Is pleural effusion serious?
Unless treated, pleural effusion can cause serious, and even life-threatening breathing problems.
Author: Idan Ben-Barak
First answered: 15 Jul 2015
Last reviewed: 17 Oct 2018
Rating: 4.2/5 Votes: 1270
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Pleural effusion occurs when there is a build-up of excess fluid in the pleural space around the lungs.
Signs and symptoms of pleural effusion include coughing, chest pain, and shortness of breath and rapid breathing. Additional signs and symptoms can appear depending on the type and cause of the effusion.
Pleural effusion can be caused by one of many disorders including heart failure, cancers, infections, pulmonary embolism (a blood clot blocking a lung artery), liver failure, pleurisy, lupus, rheumatoid arthritis and pancreatitis.
Pleural effusion is diagnosed from: the various symptoms and a medical history; a physical examination of the chest, and; imaging tests (chest X-rays, chest ultrasound, or computerized tomography (CT) scan). When aspirating the pleural effusion, a sample …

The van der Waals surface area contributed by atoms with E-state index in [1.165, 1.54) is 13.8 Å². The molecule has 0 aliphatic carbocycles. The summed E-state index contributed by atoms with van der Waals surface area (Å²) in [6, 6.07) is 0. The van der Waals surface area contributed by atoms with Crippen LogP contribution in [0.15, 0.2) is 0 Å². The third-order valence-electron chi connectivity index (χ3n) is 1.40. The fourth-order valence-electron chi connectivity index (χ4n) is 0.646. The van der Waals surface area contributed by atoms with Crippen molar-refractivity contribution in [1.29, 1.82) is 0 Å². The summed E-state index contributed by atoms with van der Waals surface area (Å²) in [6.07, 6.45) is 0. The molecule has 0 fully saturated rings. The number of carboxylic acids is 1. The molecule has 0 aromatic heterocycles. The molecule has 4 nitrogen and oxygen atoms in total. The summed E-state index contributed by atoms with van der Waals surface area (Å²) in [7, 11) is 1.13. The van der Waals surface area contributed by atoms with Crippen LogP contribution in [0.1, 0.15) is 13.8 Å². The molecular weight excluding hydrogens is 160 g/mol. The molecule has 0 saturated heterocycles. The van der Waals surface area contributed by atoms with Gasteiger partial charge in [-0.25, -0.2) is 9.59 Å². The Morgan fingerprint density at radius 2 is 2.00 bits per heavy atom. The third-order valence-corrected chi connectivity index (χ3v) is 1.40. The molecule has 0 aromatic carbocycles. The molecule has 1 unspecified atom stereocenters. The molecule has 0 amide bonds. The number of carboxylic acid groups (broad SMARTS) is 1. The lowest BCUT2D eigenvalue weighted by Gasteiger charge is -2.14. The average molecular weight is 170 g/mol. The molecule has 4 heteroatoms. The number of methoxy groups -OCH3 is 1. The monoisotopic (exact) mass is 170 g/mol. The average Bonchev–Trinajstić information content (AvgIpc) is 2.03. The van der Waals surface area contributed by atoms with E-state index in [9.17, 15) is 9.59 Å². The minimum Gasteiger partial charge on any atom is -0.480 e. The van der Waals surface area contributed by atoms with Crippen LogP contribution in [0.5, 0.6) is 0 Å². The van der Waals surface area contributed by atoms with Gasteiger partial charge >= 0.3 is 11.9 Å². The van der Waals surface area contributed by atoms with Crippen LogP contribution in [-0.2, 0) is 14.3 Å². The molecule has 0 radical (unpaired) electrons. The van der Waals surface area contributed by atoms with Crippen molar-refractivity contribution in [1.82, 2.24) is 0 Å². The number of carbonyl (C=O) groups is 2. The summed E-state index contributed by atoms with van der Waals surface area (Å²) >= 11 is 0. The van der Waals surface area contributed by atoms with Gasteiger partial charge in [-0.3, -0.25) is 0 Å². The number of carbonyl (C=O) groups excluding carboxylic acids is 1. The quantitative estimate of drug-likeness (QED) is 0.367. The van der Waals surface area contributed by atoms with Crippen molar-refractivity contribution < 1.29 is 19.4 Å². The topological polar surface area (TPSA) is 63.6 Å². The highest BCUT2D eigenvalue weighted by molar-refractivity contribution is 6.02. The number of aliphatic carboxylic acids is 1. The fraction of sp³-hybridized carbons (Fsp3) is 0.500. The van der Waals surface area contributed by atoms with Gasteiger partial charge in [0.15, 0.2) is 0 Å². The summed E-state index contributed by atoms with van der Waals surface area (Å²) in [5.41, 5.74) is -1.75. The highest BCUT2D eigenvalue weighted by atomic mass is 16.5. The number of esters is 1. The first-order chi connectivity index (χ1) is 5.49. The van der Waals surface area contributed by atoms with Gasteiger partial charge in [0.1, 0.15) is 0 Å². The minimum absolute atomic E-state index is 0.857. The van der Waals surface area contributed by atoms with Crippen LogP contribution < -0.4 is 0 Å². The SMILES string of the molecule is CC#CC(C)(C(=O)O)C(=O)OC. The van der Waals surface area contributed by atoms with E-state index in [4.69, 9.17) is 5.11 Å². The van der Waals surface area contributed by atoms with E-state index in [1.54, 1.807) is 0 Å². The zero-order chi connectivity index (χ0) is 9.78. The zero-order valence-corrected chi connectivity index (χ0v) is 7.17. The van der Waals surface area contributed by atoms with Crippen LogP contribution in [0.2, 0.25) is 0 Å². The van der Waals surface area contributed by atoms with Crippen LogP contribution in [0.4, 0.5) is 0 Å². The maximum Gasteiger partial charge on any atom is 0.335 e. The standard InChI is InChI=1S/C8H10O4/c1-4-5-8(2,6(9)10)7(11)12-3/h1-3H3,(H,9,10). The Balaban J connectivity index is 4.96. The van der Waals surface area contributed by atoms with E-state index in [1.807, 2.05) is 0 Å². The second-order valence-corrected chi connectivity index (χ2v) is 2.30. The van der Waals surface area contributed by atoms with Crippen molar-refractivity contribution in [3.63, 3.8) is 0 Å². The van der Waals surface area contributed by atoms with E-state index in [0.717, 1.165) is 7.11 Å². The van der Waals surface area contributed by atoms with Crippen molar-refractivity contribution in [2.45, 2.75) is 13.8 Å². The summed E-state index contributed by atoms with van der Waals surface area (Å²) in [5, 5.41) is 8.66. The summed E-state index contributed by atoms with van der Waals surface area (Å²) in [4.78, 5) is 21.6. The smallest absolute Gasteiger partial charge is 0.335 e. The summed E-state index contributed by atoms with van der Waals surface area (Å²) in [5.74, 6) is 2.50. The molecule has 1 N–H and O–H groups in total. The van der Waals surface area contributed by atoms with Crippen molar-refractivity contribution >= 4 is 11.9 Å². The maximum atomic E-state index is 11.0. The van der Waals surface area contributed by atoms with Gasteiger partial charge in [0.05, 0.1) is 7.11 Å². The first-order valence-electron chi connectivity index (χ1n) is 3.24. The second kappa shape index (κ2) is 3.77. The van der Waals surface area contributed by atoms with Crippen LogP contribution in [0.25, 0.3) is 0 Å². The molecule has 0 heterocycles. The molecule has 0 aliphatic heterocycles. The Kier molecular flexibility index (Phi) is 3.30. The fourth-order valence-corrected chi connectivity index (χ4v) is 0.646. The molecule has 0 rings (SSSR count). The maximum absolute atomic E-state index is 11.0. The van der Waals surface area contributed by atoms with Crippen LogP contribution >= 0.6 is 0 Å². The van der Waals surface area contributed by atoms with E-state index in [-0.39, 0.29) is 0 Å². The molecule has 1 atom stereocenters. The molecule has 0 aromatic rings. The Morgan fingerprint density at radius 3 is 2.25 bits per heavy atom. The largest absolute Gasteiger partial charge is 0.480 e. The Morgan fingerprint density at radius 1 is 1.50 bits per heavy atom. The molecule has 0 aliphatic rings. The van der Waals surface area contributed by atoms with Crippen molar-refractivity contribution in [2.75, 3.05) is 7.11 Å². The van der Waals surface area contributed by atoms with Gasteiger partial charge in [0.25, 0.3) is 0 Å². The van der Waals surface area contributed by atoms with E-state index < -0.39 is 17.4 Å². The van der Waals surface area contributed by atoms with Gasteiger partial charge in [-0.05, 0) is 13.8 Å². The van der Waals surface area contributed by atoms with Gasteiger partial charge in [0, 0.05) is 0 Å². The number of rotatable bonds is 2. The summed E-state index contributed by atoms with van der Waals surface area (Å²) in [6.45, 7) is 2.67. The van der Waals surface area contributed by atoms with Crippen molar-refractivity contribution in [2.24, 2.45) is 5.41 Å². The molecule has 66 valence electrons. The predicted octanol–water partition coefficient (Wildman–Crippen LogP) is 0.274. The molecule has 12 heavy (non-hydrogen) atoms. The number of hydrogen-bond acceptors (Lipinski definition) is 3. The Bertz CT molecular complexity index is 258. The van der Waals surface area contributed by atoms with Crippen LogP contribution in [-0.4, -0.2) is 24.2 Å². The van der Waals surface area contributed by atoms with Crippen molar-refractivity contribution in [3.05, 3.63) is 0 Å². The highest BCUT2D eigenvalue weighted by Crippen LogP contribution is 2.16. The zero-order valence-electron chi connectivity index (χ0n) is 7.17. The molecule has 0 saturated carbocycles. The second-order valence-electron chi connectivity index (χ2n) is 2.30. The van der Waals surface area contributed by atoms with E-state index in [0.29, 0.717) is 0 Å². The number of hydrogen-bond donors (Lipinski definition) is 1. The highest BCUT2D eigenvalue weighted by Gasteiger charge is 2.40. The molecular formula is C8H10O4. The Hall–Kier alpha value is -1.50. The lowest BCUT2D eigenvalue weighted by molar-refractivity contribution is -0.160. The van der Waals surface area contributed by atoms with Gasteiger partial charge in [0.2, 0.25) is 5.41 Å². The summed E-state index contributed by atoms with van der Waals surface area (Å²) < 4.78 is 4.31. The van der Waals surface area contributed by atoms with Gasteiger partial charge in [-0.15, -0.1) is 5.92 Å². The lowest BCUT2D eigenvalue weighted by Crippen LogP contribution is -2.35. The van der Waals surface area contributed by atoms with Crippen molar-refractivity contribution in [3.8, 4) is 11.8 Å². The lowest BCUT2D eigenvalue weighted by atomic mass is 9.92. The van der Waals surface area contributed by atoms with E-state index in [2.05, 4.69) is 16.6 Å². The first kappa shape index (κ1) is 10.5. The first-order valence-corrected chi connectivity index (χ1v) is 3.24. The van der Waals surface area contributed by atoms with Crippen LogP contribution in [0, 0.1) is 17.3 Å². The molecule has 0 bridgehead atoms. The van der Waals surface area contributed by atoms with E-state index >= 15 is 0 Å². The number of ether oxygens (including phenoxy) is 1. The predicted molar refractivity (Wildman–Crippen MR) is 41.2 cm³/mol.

To treat pleural effusion, a doctor can insert a tube into your pleural space and remove the excess fluid. This is known as thoracentesis, or 'tapping', and be done periodically if fluid keeps building up. In some cases, draining tubes may be left in the …
Treatment for pleural effusion is effective, but the condition may recur until the underlying cause is successfully treated.